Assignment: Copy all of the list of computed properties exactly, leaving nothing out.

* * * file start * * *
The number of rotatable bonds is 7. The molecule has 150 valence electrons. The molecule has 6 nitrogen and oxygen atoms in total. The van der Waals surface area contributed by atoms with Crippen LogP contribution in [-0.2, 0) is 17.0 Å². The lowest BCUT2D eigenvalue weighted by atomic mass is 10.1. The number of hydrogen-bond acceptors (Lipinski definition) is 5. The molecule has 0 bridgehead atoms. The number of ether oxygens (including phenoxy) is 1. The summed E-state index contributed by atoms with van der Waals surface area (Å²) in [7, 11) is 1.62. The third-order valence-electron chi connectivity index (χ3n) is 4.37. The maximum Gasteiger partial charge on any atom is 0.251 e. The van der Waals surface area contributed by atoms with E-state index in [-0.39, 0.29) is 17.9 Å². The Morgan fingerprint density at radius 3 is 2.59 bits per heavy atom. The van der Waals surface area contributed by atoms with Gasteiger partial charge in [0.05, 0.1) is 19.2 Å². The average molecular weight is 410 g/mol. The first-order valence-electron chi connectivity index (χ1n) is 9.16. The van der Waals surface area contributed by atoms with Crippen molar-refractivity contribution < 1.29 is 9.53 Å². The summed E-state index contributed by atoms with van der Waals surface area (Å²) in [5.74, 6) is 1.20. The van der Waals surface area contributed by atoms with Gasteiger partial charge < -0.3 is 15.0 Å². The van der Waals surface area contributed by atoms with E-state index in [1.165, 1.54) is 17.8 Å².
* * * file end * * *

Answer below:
The number of rotatable bonds is 7. The molecule has 150 valence electrons. The molecule has 6 nitrogen and oxygen atoms in total. The van der Waals surface area contributed by atoms with Crippen LogP contribution in [-0.2, 0) is 17.0 Å². The lowest BCUT2D eigenvalue weighted by atomic mass is 10.1. The number of hydrogen-bond acceptors (Lipinski definition) is 5. The molecule has 0 bridgehead atoms. The number of ether oxygens (including phenoxy) is 1. The summed E-state index contributed by atoms with van der Waals surface area (Å²) in [7, 11) is 1.62. The third-order valence-electron chi connectivity index (χ3n) is 4.37. The maximum Gasteiger partial charge on any atom is 0.251 e. The van der Waals surface area contributed by atoms with E-state index in [-0.39, 0.29) is 17.9 Å². The Morgan fingerprint density at radius 3 is 2.59 bits per heavy atom. The van der Waals surface area contributed by atoms with Gasteiger partial charge in [0.05, 0.1) is 19.2 Å². The average molecular weight is 410 g/mol. The first-order valence-electron chi connectivity index (χ1n) is 9.16. The van der Waals surface area contributed by atoms with Crippen molar-refractivity contribution < 1.29 is 9.53 Å². The summed E-state index contributed by atoms with van der Waals surface area (Å²) in [5.74, 6) is 1.20. The van der Waals surface area contributed by atoms with Gasteiger partial charge < -0.3 is 15.0 Å². The van der Waals surface area contributed by atoms with E-state index in [1.165, 1.54) is 17.8 Å².